Android Army

Ten months and a new phone on from my last round-up of Android apps, it is time for an update on what I am now running on my Nexus 4. On the ROM side, I have now moved back to the CyanogenMod camp, with 10.1 sporting the latest Jelly Bean goodies with a host of additional tweaks. The inclusion of very stable milestone builds in addition to the usual pre-release nightlies is a welcome change.

Swiftkey 4 is once again my default keyboard, although I have spent the past year shifting between Swiftkey, Swype and even the new Jelly Bean stock keyboard. It was the inclusion of swiping with Swiftkey Flow that ultimately won me back.

Action Launcher recently became my default home screen for its subtly improved usability with a new gesture-based approach that fits better with the Android’s “Holo” design language than standard launchers. It is also discounted for the next few days. The super-smooth Nova Launcher remains my second favourite.

Poweramp is a fantastic music player that puts album artwork front and centre both in the main player and its replacement lockscreen (which operates whilst you have music playing). Factor in its impressive graphic equaliser and it is easy to recommend.

Carbon, a new twitter client, seemed like vapourware for much of the past year. Now that it is finally in the wild, it proves to be an exceptionally stylish, gesture-focused twitter client that’s a pleasure to use. It may lack some features a power user may desire, but it has become my default client. As a free app, hopefully development will continue despite twitter’s apparent war on third parties.

Carbon is also, somewhat confusingly, the name of a powerful new sync/backup app from maker of the ClockworkMod recovery tool. The free version will allow you to restore from a PC, the paid version supports cloud restore too.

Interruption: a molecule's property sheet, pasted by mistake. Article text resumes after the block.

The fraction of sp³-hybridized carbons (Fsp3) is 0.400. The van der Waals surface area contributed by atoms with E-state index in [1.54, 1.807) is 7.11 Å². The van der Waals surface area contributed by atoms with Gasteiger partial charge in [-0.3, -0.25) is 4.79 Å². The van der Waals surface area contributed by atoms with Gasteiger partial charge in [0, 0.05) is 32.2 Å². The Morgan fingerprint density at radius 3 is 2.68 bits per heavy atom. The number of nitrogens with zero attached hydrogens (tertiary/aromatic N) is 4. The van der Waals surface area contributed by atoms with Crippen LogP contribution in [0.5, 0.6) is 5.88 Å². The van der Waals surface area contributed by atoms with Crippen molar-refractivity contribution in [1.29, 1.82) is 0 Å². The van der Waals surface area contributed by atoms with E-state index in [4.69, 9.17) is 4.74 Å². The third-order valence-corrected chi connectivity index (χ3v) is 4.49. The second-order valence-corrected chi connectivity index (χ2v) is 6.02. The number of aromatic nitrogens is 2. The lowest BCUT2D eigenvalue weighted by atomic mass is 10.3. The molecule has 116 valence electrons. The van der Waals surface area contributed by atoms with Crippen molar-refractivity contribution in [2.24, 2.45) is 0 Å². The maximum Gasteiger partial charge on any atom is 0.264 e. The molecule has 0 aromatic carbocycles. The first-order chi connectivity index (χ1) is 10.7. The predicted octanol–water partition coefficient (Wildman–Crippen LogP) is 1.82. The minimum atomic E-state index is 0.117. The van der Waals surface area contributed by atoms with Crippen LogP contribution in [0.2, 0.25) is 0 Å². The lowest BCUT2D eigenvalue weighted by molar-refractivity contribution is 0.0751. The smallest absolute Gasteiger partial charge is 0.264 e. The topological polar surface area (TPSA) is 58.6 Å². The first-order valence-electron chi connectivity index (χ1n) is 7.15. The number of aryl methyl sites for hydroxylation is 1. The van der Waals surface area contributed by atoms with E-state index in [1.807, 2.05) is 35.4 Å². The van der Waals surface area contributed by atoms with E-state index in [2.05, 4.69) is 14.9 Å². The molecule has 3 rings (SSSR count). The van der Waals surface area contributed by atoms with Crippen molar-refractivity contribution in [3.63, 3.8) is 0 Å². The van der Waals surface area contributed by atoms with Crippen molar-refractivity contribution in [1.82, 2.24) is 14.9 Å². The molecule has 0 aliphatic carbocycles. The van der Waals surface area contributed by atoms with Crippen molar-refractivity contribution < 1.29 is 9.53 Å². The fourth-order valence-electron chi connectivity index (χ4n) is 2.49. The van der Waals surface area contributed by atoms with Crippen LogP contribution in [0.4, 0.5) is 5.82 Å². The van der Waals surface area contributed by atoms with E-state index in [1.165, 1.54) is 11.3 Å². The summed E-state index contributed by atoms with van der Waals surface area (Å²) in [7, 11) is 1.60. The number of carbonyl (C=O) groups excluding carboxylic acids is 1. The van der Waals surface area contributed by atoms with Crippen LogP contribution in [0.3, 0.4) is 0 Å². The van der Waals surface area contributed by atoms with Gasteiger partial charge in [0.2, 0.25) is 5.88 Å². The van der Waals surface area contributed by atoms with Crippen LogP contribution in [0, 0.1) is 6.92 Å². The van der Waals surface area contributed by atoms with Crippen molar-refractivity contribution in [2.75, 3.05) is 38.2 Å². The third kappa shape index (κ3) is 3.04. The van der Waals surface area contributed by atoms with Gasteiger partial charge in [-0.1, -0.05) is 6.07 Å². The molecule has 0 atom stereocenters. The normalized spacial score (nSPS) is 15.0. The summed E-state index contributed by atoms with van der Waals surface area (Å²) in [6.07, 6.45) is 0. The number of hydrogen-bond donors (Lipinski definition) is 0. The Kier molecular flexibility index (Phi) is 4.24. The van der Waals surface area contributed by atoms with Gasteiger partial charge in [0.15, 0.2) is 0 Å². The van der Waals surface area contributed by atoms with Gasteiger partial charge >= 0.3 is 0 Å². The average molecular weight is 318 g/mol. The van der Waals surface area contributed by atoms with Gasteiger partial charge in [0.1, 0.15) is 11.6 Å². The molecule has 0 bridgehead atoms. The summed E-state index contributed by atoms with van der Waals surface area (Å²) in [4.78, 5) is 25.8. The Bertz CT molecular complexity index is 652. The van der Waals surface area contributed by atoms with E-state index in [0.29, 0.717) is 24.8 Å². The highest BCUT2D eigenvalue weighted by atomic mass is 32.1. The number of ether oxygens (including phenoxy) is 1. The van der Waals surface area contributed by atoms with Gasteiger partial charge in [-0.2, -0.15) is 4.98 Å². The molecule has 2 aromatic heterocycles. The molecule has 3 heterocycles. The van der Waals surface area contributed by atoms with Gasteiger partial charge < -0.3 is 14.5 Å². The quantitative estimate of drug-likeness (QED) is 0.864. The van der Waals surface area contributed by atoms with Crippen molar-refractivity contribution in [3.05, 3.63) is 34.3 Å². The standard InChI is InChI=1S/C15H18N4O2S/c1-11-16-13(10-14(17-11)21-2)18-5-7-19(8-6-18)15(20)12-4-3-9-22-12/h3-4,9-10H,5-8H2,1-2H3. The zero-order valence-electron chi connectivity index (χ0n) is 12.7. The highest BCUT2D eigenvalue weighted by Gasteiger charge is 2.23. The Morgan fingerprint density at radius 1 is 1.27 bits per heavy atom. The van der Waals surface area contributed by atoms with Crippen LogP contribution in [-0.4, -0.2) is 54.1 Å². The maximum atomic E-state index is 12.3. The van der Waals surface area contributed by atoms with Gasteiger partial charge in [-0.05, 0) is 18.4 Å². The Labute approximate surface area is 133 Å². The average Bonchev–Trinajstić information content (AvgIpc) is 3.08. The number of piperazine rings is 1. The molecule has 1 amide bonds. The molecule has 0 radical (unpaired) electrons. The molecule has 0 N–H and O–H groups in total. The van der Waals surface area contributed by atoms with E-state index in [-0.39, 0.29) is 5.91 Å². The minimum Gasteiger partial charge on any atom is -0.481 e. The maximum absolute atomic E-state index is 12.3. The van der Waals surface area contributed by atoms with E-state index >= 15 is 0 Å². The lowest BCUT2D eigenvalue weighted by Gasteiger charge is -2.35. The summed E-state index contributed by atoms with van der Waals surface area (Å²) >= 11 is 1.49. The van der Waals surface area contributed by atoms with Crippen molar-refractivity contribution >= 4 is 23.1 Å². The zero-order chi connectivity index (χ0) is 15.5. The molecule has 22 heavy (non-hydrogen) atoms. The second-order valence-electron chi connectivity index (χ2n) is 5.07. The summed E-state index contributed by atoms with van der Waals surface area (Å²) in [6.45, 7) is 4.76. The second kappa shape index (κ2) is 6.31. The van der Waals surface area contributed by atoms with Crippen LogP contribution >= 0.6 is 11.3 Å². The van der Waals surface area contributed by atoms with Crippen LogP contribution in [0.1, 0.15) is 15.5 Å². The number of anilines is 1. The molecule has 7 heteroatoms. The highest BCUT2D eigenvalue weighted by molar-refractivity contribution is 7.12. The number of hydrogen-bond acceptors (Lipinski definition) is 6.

Press is the first Google Reader client to impress me enough that I have actually started to read my feeds regularly on mobile devices (rather than simply using Currents to browse a small number of optimised sites).

Media: I continue to use DoggCatcher for podcasts, DICE Player for video playback of nearly anything (along with the YouTube and Vimeo apps), SoundCloud and Amazon MP3 for streaming music and SoundHound to identify songs. Meanwhile XBMC Remote controls my XBMC home theatre PC and SmartGlass interacts with my Xbox, nominally for now but presumably more as time goes on.

Utilities: The “automate anything” Tasker remains the most powerful app for Android and thankfully its ageing UI is finally getting a refresh with the beta I have been trialling. Dolphin remains my chosen web browser. Evernote continues to expand its role as my digital brain with the addition of Hello, which mimics human memory by ditching alphabetical lists of contact names for a chronological stream of faces. Dropbox is my go-to cloud storage option (I’d love to switch to the considerably more secure SpiderOak, but cannot until they offer mobile uploads), though rival Box is luring users with increased storage. SMS Backup+ replicates my text messages as conversations in Gmail so that they are backed up and searchable. I only use Full Screen Caller ID for texts, but being able to see hi-res photos of the sender is both more personal and faster to identify at a distance.

Misc: Now that the official Facebook app has finally been rewritten properly from the ground up, I have switched back from the still impressive third party Friendcaster. Pocket lets me save and view webpages from a browser (desktop or mobile) for reading later. DashClock is an extendable replacement for the Android 4.2 lockscreen clock widget, which can display calendar entries, weather, alarms, unread messages and more. It was designed by a Google engineer and is frankly what the default ought to be!